The next article in the Harry Potter and Philosophy collection is by Patrick Shade (Associate Professor of Philosophy at Rhodes College, TN ), and is entitled “Heroic Hermione: Celebrating the Love of Learning.” As the title suggests, the spotlight here is on Hermione Granger. Gather ’round all ye bookworms, because Prof. Shade does justice to Hermione’s dedication to reading and study.
Here’s an abstract of his article (below the jump).
Excitement for fall and winter movie releases is building, and a lot of this week’s news seems to be movie-based. First, David from The Warden’s Walk is hosting a read-through of The Hobbit, beginning in late September and ending just before the movie comes out. Whether you’re a fan of the book or have never read it, and whether or not you plan to see the movie, this sounds like a great event to check out.
The young Potter actors have made headlines for a lot of reasons, but now Emma Watson’s got a scandalous one through no fault of her own: she’s apparently this year’s most dangerous celebrity to search for online. Cyber criminals use her name to attract potential victims; according to USA Today (link above), searching for her name gives you a one-in-eight chance of landing on a malicious site. It’s a strangely unfitting fate for someone so hardworking and serious as she appears to be. Her new film, Stephen Chbosky’s The Perks of Being a Wallflower, releases September 21.
Retiring BYU book reviewer Richard H. Cracroft published, this past summer, a beautiful tribute to the power of reading, titled No Good Stopping Place. We (Revgeorge and I–he suggested I write this post) recommend the entire piece as a worthy read.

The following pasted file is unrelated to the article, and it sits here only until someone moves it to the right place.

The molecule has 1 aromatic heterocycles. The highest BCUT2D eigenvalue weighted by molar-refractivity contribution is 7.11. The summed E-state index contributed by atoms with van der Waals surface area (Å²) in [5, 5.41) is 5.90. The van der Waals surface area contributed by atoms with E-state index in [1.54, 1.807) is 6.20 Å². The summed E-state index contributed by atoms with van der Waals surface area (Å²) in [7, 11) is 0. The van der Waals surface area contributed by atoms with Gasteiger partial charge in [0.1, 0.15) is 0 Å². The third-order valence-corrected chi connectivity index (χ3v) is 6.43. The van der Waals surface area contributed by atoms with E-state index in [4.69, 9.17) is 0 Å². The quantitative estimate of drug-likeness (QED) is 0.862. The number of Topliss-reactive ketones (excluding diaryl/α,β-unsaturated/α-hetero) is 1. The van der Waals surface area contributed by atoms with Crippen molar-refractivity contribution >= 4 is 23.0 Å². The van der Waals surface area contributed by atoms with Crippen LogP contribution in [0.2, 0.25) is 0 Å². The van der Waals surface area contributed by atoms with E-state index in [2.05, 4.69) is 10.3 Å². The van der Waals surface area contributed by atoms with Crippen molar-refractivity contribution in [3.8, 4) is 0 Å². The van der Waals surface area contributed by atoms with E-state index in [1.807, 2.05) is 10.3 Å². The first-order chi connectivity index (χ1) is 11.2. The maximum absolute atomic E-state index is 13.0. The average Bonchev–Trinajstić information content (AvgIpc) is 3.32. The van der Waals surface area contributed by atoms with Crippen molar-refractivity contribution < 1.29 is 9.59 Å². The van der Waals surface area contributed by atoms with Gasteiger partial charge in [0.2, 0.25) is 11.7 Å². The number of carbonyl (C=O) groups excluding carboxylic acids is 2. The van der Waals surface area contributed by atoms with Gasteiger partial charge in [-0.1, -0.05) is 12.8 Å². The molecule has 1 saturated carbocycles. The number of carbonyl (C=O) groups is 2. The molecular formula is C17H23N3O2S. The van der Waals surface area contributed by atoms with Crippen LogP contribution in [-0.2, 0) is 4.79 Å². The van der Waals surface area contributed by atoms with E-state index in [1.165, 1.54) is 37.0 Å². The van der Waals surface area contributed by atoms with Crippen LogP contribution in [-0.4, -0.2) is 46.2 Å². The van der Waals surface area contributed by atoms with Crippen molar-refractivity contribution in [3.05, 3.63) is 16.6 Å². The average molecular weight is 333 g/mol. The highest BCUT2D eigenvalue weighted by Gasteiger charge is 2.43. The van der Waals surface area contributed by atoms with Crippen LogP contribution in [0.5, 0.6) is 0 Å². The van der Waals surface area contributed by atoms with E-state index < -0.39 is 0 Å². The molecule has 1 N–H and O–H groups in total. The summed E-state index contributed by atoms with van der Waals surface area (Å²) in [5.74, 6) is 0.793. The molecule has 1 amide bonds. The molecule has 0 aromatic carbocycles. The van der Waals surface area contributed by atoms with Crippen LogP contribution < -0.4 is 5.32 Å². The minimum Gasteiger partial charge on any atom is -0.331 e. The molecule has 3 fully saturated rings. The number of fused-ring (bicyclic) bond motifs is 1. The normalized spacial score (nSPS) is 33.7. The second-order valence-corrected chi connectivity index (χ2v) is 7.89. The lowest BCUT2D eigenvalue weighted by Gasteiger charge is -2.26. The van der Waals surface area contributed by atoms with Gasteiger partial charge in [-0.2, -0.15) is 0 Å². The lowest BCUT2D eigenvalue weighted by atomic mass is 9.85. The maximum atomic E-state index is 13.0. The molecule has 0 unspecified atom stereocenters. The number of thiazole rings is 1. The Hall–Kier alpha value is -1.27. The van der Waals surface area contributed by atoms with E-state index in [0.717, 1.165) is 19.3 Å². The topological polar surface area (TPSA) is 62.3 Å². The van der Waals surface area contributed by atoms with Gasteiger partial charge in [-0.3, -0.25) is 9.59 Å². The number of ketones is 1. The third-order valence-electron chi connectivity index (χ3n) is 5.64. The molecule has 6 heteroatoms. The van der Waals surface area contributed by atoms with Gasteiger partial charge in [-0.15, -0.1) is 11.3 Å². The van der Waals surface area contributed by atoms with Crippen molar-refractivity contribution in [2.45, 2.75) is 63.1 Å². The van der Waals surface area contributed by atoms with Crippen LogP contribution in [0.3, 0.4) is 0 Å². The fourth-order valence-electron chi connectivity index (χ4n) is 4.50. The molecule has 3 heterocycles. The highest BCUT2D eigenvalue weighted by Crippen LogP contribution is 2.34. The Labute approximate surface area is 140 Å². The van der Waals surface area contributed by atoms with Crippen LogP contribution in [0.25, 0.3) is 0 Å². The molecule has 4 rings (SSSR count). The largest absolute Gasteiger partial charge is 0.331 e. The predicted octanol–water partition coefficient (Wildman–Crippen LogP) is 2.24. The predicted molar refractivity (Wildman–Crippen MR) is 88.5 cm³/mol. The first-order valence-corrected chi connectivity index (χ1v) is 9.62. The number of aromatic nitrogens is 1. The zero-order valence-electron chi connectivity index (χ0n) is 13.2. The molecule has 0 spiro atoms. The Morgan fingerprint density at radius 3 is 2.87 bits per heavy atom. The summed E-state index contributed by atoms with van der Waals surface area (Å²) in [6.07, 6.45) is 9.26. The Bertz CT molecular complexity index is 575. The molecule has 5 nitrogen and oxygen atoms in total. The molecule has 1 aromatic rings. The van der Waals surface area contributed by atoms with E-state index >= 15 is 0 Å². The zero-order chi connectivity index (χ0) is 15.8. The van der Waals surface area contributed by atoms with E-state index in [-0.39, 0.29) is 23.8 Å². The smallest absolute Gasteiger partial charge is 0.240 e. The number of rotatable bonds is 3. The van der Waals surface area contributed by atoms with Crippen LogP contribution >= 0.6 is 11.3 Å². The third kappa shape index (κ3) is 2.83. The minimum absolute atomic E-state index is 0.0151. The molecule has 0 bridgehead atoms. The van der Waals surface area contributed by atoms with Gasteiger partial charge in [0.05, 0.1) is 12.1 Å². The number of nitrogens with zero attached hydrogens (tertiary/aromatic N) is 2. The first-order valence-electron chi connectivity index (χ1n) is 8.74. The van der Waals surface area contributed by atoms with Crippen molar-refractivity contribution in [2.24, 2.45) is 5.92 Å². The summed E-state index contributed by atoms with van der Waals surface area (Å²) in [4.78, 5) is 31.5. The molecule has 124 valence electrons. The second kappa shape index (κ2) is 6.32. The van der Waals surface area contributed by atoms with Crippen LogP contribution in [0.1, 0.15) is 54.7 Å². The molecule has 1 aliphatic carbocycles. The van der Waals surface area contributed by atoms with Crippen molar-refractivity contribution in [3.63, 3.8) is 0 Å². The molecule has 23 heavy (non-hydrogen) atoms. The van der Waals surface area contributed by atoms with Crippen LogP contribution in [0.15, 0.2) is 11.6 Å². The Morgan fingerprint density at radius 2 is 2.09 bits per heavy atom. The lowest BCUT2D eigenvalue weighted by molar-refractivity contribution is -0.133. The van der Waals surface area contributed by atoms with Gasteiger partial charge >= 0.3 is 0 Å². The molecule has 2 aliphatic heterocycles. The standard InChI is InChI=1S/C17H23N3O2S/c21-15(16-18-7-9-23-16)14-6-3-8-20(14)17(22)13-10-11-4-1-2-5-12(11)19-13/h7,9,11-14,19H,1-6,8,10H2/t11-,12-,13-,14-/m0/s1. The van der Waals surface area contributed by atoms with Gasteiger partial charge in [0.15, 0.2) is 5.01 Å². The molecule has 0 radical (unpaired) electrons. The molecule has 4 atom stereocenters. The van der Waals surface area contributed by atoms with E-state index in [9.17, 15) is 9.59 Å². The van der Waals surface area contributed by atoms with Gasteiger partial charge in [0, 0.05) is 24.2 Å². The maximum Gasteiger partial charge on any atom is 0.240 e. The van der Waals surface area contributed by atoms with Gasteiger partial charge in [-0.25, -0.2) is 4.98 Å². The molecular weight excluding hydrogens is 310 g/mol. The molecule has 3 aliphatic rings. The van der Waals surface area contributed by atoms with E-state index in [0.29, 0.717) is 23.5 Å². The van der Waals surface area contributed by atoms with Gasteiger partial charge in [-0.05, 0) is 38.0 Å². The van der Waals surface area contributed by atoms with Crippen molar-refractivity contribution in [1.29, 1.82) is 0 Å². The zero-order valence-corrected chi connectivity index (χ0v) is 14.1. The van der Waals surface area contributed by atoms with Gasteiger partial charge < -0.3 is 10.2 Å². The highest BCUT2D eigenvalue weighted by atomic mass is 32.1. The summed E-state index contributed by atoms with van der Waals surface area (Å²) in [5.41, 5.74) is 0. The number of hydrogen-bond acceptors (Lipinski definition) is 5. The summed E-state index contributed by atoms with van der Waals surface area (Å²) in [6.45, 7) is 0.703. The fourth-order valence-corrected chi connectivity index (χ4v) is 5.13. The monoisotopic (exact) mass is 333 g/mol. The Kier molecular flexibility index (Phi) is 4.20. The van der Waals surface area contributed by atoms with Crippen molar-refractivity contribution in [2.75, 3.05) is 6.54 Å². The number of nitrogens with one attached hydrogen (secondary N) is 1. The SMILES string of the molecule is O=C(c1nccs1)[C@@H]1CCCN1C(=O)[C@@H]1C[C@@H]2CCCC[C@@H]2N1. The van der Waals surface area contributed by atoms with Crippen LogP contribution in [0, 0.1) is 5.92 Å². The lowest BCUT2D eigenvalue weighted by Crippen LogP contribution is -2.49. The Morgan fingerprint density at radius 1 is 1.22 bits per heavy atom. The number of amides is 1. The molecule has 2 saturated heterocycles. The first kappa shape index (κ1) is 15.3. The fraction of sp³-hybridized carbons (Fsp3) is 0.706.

At the end of the article, the good Professor lists five blessings of reading. While counting the benefits of reading is not a new idea, Professor Cracroft’s list seems particularly insightful, covering the power of books to “enable us to live more lives than the one allotted” and to “see… solutions where we presently see only dilemmas”. He distills most of the usual benefits such as reduced stress and improved vocabulary into “books sweeten, nourish, brighten, and enrich our lives”, and though not every reader will identify with his #5, most will see some way in which books can aid the spiritual life.
Came across this topic the other day when a post from Mythic Scribes showed up in my Google Reader. It piqued my interest and got me thinking about the subject. The post, although it’s really a thread topic on their forum, focused on books that are either so good that nothing else can live up to them or books that were simply wastes of time. The overarching theme being books that are so good they spoil you in reading anything else of the same genre or books that are so bad they make you lose faith in humanity. I mean, if you ever had any faith in humanity to begin with. 🙂
Anyway, first, I’d really encourage you to check out Mythic Scribes. It’s a site dedicated to fantasy storytelling, for both fantasy writers and fans to support and encourage one another.
Second, what about it? Any books that you wish you had never read? For whatever reason?
The United Kingdom Secretary for Education Michael Gove is saying that children (at least as old as eleven) should read 50 novels a year. The reading standards in the UK fell from 17th to 25th compared to international standards, and most children only read one or two novels in preparation for their GCSE. I’m not even going to attempt to explain that so I give you instead the wikipedia article on it.